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Harbour Porpoise
harbour porpoise

Harbour Porpoise

Harbour porpoise – (Phocoena phocoena)

harbour porpoise
The illusive harbour porpoise

We find harbour porpoises regularly and we take them as a good omen as they are often spotted in areas we have seen baleen whales, especially near minke whales. They are one of the smallest marine mammals, being between 1.4 to 1.9metres, and are found, as the name suggests, close to land, but as well as in coastal waters they will swim up rivers in land.

Their dorsal fin is a neat triangle, and they have quite a rounded appearance without the pronounced beak of their distant cousins we often see here, the white-beaked dolphins. Because of this , and the short puffing noise it makes as it surfaces to breath out, it is often referred to across the world as a sea-pig or similar. However the word for it in Icelandic is hnísa, coming from the old nose word nise, meaning sneeze, and this comes from the same noise.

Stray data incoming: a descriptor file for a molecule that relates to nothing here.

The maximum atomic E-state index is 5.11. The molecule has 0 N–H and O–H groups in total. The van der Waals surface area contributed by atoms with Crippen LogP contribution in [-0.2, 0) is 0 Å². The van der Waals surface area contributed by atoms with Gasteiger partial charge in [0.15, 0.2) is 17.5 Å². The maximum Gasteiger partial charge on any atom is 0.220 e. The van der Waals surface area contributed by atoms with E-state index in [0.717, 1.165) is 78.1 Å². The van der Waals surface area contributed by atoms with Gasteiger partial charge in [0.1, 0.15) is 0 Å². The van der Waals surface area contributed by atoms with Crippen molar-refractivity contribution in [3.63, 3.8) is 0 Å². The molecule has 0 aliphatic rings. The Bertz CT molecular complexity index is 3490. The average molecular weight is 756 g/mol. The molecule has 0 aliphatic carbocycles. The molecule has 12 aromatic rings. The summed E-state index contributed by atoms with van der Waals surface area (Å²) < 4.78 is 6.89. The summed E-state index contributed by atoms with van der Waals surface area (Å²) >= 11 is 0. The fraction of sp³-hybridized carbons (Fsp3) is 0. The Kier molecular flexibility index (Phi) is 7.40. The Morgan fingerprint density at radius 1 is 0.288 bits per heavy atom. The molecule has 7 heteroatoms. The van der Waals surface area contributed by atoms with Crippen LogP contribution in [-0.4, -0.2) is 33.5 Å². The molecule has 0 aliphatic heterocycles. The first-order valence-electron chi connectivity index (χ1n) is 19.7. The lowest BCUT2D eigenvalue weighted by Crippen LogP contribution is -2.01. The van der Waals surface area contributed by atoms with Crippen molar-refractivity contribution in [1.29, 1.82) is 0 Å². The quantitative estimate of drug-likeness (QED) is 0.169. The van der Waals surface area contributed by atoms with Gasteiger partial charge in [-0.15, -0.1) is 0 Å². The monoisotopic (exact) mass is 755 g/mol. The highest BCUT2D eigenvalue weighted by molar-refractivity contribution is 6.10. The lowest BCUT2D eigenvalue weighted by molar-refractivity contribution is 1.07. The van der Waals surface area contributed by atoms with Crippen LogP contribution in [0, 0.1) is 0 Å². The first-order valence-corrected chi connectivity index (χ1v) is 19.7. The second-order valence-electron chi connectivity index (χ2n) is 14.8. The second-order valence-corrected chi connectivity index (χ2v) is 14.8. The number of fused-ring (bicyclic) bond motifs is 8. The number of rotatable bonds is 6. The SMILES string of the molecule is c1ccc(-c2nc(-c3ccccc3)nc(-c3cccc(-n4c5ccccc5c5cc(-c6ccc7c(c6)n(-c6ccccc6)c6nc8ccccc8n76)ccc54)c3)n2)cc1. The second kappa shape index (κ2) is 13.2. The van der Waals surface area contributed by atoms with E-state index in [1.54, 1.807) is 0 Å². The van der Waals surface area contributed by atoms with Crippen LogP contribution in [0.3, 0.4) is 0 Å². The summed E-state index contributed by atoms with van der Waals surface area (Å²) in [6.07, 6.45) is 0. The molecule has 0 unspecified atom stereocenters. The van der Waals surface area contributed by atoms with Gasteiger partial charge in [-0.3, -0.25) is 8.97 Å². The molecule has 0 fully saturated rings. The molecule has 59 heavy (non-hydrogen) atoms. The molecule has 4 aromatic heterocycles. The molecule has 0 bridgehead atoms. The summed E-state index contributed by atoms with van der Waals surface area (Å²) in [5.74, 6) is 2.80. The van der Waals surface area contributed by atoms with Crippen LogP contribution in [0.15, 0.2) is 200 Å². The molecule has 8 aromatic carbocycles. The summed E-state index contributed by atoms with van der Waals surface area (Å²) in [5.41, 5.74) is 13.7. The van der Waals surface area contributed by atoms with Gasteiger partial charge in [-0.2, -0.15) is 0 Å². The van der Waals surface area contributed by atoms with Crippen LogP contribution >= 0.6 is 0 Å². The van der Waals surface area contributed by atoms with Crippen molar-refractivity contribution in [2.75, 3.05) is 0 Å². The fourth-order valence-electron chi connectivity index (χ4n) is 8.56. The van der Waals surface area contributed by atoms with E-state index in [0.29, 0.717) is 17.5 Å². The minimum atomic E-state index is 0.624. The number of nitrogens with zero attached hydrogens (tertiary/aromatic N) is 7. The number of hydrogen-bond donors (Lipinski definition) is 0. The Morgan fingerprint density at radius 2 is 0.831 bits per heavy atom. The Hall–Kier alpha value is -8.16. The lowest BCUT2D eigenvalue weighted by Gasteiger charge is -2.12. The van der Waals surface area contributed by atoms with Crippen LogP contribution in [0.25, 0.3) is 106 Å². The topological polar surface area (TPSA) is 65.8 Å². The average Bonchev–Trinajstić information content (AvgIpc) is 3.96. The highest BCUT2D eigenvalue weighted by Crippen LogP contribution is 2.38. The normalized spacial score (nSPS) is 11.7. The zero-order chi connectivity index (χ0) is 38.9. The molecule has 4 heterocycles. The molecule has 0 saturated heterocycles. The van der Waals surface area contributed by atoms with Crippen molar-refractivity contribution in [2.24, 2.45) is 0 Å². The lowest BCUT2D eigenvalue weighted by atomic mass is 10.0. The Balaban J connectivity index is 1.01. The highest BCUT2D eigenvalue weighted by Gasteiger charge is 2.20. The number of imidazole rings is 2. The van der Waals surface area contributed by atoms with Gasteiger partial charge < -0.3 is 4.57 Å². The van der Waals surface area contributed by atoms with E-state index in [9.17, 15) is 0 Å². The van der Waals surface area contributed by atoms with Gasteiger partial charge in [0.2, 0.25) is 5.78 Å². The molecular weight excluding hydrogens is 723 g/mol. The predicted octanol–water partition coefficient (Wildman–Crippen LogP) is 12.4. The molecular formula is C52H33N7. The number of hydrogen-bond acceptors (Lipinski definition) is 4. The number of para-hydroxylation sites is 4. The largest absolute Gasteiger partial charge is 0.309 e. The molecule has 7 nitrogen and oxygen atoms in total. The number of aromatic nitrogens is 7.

Harbour porpoise identification by Sea Watch Foundation. Find out how you can get involved with them here.

Porpoises here feed mostly on herring and capelin, normally hunting alone, although they have been observed hunting in packs occasionally. As with so many ocean species we don’t fully understand the social lives of them. Normally if they aren’t alone they are in the company of no more than 5 other animals.

They become sexually mature from about 3 years old, and the females can be pregnant and lactate simultaneously. After a 10 or 11month gestation their calves are weaned after a year. They normally live between 8 and 13 years, however there have been individuals found who reached 20.

porpoise

As with all marine mammals the greatest threat to the porpoises comes from humans although porpoises are often hunted by killer whales – orca and occasionally by grey seals. Ocean noise pollution limits their communication, orientation and feeding generally, and excessive noise, such as from ships doing military testing or searching for oil reserves can deafen them permanently or cause them to panic and become stranded. Plastic pollution, and entanglement in fishing gear are also threats for this species.

Learn how to spot these amazing creatures with our guide viewable here.

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